Small file optimization in Swift
Influences: Haystack, bluestore, git pack files
One of the big problems with storing each file as a a separate file is that this creates a lot of inodes on the drive. If you have small objects in your cluster (common) and big drives (more common every day), then just the inodes and dentries for the XFS partition can exhaust your RAM. Swift tries to keep these things in page cache, but it's just too big. This means that:
- there's a lot of FS metadata overhead for storage
- anything that has to iterate over each file is *slow*
- small erasure-coded objects can end up being relatively huge when considering the FS overhead
In each suffix directory (or partition dir?) keep two FS trees. One is "normal", ie the way things are now. The other is for small files and uses a slab file and index system. The slab file is one file on disk that is the concatenated data+metadata of small objects. The index file references each object in the slab by name or hash and its offset in the slab.
- fragmentation or compaction
- chunked transfer encoding (where content-length isn't known up front)
- object server could spool eg 1MB (or whatever "small" is) and if it's in that first read, use a slab. otherwise, use the normal FS file
- extra disk seek to find slab or flat file
- finding the right spot in the slab file
- only append to the slab file and use a compaction process to deal with "holes" for deleted data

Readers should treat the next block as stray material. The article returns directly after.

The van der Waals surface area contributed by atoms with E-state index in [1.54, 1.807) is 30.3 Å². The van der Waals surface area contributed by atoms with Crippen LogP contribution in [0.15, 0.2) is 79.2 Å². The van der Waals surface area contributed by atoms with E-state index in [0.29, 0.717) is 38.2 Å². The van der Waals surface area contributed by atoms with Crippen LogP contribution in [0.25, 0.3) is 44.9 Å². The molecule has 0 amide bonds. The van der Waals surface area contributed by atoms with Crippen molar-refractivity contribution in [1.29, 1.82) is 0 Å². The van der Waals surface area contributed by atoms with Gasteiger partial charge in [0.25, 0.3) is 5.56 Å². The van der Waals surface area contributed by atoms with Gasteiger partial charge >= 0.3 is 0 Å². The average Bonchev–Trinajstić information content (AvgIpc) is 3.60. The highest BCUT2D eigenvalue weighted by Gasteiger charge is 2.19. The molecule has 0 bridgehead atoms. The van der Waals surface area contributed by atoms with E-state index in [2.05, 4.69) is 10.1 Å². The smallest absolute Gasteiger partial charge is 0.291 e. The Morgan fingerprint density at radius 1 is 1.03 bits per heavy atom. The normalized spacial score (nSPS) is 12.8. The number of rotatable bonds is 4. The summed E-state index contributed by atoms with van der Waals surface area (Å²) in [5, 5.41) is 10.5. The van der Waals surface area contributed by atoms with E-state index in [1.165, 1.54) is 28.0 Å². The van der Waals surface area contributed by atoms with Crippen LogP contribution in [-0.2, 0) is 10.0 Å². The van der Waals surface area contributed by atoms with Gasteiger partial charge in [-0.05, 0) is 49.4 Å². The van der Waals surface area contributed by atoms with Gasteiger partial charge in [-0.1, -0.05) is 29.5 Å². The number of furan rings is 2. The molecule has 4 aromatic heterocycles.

- reconciling diverging slabs during replication
- do we keep the index files in RAM, or read them on demand? If the former, is that more or less costly than inodes/dentries; if the latter, how big is the penalty for the extra IO?
Unexepected side benefits (?)
- global replication might be faster (copy one slab file instead of lots of little files)
- faster ingestion of new drives
- small-file optimization in EC
Why use a slab allocator? Would something else be better? Maybe the trick (or interesting part) is simply in the bookkeeping for what's in the slab (ring buffers, LSM trees (or tries), skip lists, etc). Does the actual media the data is on matter (spinning drives vs flash)? I suspect someone with experience writing memory allocators my have interesting ideas here. Should we be using one or more larger files on a filesystem? Why not talk to the block device itself? At what point do we need to invent a whole filesystem ourselves, and at that point, what benefit do we have over using what's available to us already?
Worth to read/look at:
- https://github.com/chrislusf/seaweedfs (Haystack implementation)
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